Thursday, May 11, 2006

Be Fruitful & Multiply

We often are met with strange stares in public places when we come traipsing with our four kids in tow. To be sure, some have many more than four, but four seems to be "above average" here in SLO city. I sometimes strangely stare myself.

Since Sunday is Mother's Day and also our 75th Anniversary Children's Weekend, I thought these artcles from World Mag would get us thinking about the Creation Mandate in Genesis 1:28. . . .

Be fruitful and multiply, and fill the earth, and subdue it; and rule over the fish of the sea, and over the birds of the sky and over every living thing that moves on the earth.
(What does that passage have to do with Mother's Day? What does this passage have to do with our creation stewardship and how we view and treat the environment?)

So here's those articles. . .

The first is called Multiplier Effect: how big families are good for nations and good for the environment and here's an excerpt. . . .
We normally speak of the need to be born again to attain eternal life in heaven, and that is true. But cultures that have been Christian and are now losing population need to be born again through a new Reformation that would once again emphasize God's command to be fruitful and multiplying gardeners. A nation that is not born again will eventually die, and its environment will revert from garden to wilderness."
The second is called The New Baby Boom and here's an exerpt. . . .
In an article in the newest issue of Foreign Policy, Phillip Longman suggests that leaving ideology aside and focusing only on demographics, conservatives are destined to inherit the earth.

The statistics simply don't lie. Mr. Longman says that 'nearly 20 percent of women born in the late 1950s are reaching the end of their reproductive lives without having had children'—and that such a proportion is nearly twice what it was a generation earlier. This 'greatly expanded childless segment of contemporary society, whose members are drawn disproportionately from the feminist and countercultural movements of the 1960s and 70s, will leave no genetic legacy.' The children they might have influenced, Mr. Longman says candidly, were never born." . . . .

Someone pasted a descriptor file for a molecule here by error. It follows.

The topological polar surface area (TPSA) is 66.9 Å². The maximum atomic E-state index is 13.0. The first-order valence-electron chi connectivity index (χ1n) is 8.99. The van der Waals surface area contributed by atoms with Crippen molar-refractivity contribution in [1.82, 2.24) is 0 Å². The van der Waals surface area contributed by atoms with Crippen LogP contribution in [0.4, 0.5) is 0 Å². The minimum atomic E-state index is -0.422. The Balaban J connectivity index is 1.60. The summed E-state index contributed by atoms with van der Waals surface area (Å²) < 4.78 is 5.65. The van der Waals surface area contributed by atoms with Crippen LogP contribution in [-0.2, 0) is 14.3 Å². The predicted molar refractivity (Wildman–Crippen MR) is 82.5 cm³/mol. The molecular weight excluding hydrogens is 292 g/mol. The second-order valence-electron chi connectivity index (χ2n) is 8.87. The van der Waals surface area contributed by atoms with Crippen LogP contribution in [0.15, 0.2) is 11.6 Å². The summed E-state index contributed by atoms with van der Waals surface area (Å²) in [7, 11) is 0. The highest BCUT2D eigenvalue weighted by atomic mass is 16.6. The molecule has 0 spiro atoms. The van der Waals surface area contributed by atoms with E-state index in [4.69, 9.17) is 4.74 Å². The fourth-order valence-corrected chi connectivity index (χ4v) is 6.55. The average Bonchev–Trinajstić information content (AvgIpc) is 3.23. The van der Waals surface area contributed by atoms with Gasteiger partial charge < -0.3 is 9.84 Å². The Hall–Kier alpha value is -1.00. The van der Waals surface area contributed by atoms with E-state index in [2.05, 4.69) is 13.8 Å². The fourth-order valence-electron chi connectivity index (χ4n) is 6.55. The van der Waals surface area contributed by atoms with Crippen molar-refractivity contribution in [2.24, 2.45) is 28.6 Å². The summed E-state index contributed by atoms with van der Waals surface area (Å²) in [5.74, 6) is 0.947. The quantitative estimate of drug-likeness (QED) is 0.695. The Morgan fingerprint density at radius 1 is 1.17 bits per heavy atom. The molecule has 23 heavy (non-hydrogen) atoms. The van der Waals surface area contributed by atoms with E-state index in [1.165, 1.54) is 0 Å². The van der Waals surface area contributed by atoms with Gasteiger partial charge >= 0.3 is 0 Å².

Conservatives, meanwhile—typically including lots of evangelical Christians—have gone right on having babies. In doing so, they may be profoundly increasing their influence in the world at large.
Reactions?

So, go ahead and fufill the Creation Mandate. . .

7 comments:

Brian Wong said...

Umm...seeing as how you have a rather large, diverse readership, I suppose it should be clarified that last statement carries the implication that wey're only to fulfill this Mandate within the context of marriage, right?

Brianna Heldt said...

Well I can definitely relate to getting stares when we're out in public as we come traipsing in with our three kids, that's for sure!

I am wondering, are conservative evangelical Christians REALLY having more children? Seems like even in Christian circles, people have their 2 kids and that's it, and you're crazy if you have more. Maybe other areas of the country are different (?)

Overall I think the low number of children people have is related to the low way children are viewed in our society. In other cultures for example, the more children they have, the more they see themselves as being blessed by God. Here, children are seen as a nuisance, something to avoid, too much work. Maybe an example of how this plays out at our own church would be how hard it apparently is to get people to help with childcare Sunday mornings.

I think big families are awesome and I love seeing people who truly delight in their children, no matter the number. I don't know what I'd do without each of my three kids!